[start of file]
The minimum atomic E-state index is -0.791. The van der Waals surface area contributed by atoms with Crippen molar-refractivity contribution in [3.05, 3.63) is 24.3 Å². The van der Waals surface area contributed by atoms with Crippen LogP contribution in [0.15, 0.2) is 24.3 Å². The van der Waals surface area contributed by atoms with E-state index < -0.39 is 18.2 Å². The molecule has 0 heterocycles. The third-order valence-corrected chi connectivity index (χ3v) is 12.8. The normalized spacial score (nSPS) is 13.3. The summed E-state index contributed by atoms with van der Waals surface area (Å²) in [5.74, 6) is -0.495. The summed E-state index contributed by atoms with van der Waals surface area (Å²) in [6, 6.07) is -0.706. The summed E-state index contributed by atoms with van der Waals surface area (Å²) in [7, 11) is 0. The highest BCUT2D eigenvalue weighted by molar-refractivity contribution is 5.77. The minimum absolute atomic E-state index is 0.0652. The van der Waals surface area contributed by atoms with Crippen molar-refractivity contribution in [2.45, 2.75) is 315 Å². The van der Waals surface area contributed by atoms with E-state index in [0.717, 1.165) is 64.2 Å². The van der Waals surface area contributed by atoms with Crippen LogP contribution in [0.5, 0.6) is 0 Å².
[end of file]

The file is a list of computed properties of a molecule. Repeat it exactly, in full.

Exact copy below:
The minimum atomic E-state index is -0.791. The van der Waals surface area contributed by atoms with Crippen molar-refractivity contribution in [3.05, 3.63) is 24.3 Å². The van der Waals surface area contributed by atoms with Crippen LogP contribution in [0.15, 0.2) is 24.3 Å². The van der Waals surface area contributed by atoms with E-state index < -0.39 is 18.2 Å². The molecule has 0 heterocycles. The third-order valence-corrected chi connectivity index (χ3v) is 12.8. The normalized spacial score (nSPS) is 13.3. The summed E-state index contributed by atoms with van der Waals surface area (Å²) in [5.74, 6) is -0.495. The summed E-state index contributed by atoms with van der Waals surface area (Å²) in [6, 6.07) is -0.706. The summed E-state index contributed by atoms with van der Waals surface area (Å²) in [7, 11) is 0. The highest BCUT2D eigenvalue weighted by molar-refractivity contribution is 5.77. The minimum absolute atomic E-state index is 0.0652. The van der Waals surface area contributed by atoms with Crippen molar-refractivity contribution in [2.45, 2.75) is 315 Å². The van der Waals surface area contributed by atoms with E-state index in [0.717, 1.165) is 64.2 Å². The van der Waals surface area contributed by atoms with Crippen LogP contribution in [0.5, 0.6) is 0 Å².